The game has its issues. The AI is at best average (at worst poor) and the stealth sections are pretty fucking dire, almost always devolving into a shooting match when the AI uses its Select-o-vision to sometimes see you when you are quite obviously hidden, while at other times it refuses to acknowledge you when you are huddled in the corner of a dimly-lit room (almost like it just wants you to steal whatever it is you were going to steal and then piss off).

Metro 2033: An immersive and complex experience

I am not saying that Metro 2033 is in the same league as HL, but it certainly carries the baton in terms of using in-game mechanics to increase immersion and create an experience that transcends the buggy AI and average shoot em up action. At the very least, you are made to feel like your in-game avatar has a solid body that reacts to what is going on around it, rather than say a collection of disembodied hands, eyes and weapons floating around killing things and rooting around in the underwear drawer.

So what about Assassin’s Creed or LA Noire? How do they relate to this rambling diatribe? Well, if you look at some of the mechanics that Assassin’s Creed brought to game design, you might recognise them from pretty much every sandbox game that does not involve murdering prostitutes. The free, open environments are perfectly designed for your character Altair to get his parkour on and run, climb, jump and fall his way from one side of the city to another. I have seen similar game play in Prototype, the vast free roaming murder-a-thon in which your special powers enable you to run and climb and jump and fall from one side of the map to the other. Although Assassin’s Creed suffered mightily from a case of Control-V game design, it was nonetheless a new way of approaching the sandbox game.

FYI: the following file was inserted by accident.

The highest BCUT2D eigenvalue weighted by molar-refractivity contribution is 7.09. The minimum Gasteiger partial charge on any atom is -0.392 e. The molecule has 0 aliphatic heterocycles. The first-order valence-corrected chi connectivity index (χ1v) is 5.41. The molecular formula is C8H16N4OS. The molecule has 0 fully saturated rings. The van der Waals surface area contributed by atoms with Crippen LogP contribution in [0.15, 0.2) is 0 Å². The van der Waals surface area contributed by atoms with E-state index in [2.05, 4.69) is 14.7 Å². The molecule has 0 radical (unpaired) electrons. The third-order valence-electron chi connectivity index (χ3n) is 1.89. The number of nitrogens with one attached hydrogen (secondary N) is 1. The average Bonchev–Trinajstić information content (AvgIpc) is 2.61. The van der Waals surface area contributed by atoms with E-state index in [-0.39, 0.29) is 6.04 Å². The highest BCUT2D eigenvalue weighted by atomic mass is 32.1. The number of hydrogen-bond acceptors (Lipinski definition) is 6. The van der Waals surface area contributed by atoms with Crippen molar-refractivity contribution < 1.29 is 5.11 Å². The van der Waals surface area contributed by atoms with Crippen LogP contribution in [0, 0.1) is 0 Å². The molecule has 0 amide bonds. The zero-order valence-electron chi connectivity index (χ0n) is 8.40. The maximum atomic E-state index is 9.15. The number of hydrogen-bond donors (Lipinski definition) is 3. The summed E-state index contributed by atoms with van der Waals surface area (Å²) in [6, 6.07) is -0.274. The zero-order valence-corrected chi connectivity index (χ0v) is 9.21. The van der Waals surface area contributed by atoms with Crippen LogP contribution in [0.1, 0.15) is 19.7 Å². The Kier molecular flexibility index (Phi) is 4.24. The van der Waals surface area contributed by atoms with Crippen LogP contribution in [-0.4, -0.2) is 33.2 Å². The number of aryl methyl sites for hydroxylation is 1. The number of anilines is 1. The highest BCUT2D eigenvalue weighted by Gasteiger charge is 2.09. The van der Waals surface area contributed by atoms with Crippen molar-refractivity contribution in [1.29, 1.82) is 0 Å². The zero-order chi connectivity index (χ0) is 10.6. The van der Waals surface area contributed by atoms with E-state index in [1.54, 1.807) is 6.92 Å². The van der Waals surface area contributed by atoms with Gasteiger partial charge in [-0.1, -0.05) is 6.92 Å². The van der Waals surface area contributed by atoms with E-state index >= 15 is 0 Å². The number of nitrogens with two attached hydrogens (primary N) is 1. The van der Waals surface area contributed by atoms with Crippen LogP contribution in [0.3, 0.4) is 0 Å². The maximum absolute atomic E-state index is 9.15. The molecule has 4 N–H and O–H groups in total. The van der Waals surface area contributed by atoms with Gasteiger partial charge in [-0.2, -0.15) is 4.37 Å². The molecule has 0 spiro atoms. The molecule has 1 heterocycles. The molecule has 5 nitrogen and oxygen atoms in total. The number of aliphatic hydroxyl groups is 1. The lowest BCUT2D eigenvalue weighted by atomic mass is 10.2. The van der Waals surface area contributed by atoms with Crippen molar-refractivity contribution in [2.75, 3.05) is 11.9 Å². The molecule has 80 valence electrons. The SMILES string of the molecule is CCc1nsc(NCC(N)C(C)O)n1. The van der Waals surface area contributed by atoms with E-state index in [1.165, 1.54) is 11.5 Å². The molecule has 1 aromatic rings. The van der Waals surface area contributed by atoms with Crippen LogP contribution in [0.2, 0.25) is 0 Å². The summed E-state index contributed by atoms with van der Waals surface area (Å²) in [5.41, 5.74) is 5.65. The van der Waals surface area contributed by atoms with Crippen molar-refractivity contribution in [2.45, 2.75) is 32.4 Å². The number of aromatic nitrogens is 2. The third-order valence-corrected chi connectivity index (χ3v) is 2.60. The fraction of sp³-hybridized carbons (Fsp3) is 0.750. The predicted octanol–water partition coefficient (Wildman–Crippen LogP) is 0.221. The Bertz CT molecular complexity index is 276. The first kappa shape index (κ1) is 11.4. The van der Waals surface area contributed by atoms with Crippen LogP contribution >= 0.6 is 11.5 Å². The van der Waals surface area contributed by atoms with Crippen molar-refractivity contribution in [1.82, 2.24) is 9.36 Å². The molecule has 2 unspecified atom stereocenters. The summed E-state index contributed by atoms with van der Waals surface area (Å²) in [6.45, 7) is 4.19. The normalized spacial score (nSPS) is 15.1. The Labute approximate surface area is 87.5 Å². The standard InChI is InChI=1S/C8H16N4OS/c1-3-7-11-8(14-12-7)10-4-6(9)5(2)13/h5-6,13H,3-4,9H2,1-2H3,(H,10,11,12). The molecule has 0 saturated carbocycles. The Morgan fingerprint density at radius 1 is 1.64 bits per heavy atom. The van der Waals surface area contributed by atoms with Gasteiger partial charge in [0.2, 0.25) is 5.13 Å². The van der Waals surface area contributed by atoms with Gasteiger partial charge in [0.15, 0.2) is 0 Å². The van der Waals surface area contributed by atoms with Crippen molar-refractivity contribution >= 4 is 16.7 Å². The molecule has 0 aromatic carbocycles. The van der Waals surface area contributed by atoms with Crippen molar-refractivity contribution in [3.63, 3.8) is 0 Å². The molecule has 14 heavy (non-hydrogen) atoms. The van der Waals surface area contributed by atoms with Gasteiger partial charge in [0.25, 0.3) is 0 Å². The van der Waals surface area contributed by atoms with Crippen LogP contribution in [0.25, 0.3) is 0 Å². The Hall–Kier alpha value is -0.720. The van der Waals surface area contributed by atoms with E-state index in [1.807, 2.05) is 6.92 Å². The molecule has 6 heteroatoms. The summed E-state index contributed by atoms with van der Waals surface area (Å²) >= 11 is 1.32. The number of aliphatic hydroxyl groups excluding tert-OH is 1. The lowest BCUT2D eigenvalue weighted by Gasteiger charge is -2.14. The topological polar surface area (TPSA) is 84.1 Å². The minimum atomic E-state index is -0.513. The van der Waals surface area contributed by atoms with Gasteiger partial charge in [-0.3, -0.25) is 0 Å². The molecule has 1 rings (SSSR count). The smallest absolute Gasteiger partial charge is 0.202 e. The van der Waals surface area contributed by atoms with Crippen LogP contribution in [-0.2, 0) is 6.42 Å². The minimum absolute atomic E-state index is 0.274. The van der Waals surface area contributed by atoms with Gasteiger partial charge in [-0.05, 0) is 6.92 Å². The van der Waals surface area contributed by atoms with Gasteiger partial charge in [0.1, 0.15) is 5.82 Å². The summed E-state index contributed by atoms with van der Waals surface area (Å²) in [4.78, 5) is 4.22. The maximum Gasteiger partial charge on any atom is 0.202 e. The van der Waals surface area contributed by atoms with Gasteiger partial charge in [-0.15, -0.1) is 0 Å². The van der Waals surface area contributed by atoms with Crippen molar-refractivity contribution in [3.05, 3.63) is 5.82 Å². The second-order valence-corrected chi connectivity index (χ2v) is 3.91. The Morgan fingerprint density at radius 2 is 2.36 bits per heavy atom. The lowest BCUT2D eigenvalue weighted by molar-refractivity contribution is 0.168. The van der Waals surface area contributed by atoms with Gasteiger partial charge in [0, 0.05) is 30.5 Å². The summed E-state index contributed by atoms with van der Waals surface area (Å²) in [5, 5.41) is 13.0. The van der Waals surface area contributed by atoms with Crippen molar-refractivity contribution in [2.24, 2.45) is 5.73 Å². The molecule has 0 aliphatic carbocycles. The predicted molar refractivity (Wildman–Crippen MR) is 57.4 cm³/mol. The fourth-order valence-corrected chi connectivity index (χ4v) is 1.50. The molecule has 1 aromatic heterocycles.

You see, my point is that there is more than one way to skin a cat. There is more than one way to make a game really stand out against the backdrop of generic examples of others in its class. Starcraft redefined the RTS genre against a backdrop of many, many C&C clones that were on the market at the time and Ocarina of Time might as well have come with a voucher for a free blow-job behind the local McDonalds given how fondly it is remembered as a leader in its class (evidenced by its re-release on the 3DS, Nintendo apparently giving up all pretence of releasing new games and just accepting that it has not done anything new since Super Mario World).

In creating Half-Life, Valve took a look at the Unreal and Quakes of the world and whatever else was on the market at the time, and decided that they were going to do things differently. And, so I believe, did the makers of Metro 2033, Assassin’s Creed and LA Noire. They may have received mix receptions, they may have their issues, but at their core those are the games that are trying to stand on the shoulders of giants, if only to see a little further. If only more games would try to do the same.

*The author would like to assert at this point that there is little more behind this than jealousy and that he would sell his grandmother for a chance to work at Gamespot and actually get paid for the pleasure

**The author would also like the executives at Gamespot know that although he has never tried it, he is fairly sure he could suck a golf ball through a garden hose



Comments
One Response to “Mad Mack: Games That Broke The Mould”
  1. Zach Kaiser says:

    Allow me to say I’m impressed. Videogame journalists recently seem to do one of two things: prostrate themselves in front of the AAA-title games for the sake of getting paid, or lash out at everything’s flaws for the sake of getting laughs. It’s nice to see someone with a well-thought out article, and that it’s one I agree with wholeheartedly is a nice bonus.